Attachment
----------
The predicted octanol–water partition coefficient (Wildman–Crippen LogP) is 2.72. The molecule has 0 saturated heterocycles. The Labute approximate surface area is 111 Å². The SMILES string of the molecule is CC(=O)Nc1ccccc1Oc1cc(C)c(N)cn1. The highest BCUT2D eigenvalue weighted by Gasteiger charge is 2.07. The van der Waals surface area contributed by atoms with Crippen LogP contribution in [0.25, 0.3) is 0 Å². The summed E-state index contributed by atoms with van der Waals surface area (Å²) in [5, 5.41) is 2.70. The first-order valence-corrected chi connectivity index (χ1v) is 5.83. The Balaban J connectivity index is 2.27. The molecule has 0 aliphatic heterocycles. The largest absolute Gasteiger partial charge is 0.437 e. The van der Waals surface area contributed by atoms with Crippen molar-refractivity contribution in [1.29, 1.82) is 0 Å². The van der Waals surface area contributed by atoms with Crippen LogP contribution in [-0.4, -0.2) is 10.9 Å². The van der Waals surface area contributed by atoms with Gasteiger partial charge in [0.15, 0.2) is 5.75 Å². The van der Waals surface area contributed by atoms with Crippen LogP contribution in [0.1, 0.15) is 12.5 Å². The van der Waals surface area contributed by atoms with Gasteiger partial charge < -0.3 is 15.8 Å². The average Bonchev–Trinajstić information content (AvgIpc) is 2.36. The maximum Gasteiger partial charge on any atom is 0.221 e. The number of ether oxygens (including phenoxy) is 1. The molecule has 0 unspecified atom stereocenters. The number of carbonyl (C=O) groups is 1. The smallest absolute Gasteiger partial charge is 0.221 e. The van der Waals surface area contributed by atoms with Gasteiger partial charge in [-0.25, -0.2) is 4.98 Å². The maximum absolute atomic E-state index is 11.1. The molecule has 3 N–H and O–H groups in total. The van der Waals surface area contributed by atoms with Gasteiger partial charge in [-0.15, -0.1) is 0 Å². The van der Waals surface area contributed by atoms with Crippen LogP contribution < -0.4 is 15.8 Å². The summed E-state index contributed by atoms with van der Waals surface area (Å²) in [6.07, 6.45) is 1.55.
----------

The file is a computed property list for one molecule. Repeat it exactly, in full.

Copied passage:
The predicted octanol–water partition coefficient (Wildman–Crippen LogP) is 2.72. The molecule has 0 saturated heterocycles. The Labute approximate surface area is 111 Å². The SMILES string of the molecule is CC(=O)Nc1ccccc1Oc1cc(C)c(N)cn1. The highest BCUT2D eigenvalue weighted by Gasteiger charge is 2.07. The van der Waals surface area contributed by atoms with Crippen LogP contribution in [0.25, 0.3) is 0 Å². The summed E-state index contributed by atoms with van der Waals surface area (Å²) in [5, 5.41) is 2.70. The first-order valence-corrected chi connectivity index (χ1v) is 5.83. The Balaban J connectivity index is 2.27. The molecule has 0 aliphatic heterocycles. The largest absolute Gasteiger partial charge is 0.437 e. The van der Waals surface area contributed by atoms with Crippen molar-refractivity contribution in [1.29, 1.82) is 0 Å². The van der Waals surface area contributed by atoms with Crippen LogP contribution in [-0.4, -0.2) is 10.9 Å². The van der Waals surface area contributed by atoms with Gasteiger partial charge in [0.15, 0.2) is 5.75 Å². The van der Waals surface area contributed by atoms with Crippen LogP contribution in [0.1, 0.15) is 12.5 Å². The van der Waals surface area contributed by atoms with Gasteiger partial charge < -0.3 is 15.8 Å². The average Bonchev–Trinajstić information content (AvgIpc) is 2.36. The maximum Gasteiger partial charge on any atom is 0.221 e. The number of ether oxygens (including phenoxy) is 1. The molecule has 0 unspecified atom stereocenters. The number of carbonyl (C=O) groups is 1. The smallest absolute Gasteiger partial charge is 0.221 e. The van der Waals surface area contributed by atoms with Gasteiger partial charge in [-0.25, -0.2) is 4.98 Å². The maximum absolute atomic E-state index is 11.1. The molecule has 3 N–H and O–H groups in total. The van der Waals surface area contributed by atoms with Gasteiger partial charge in [-0.15, -0.1) is 0 Å². The van der Waals surface area contributed by atoms with Crippen LogP contribution < -0.4 is 15.8 Å². The summed E-state index contributed by atoms with van der Waals surface area (Å²) in [6.07, 6.45) is 1.55.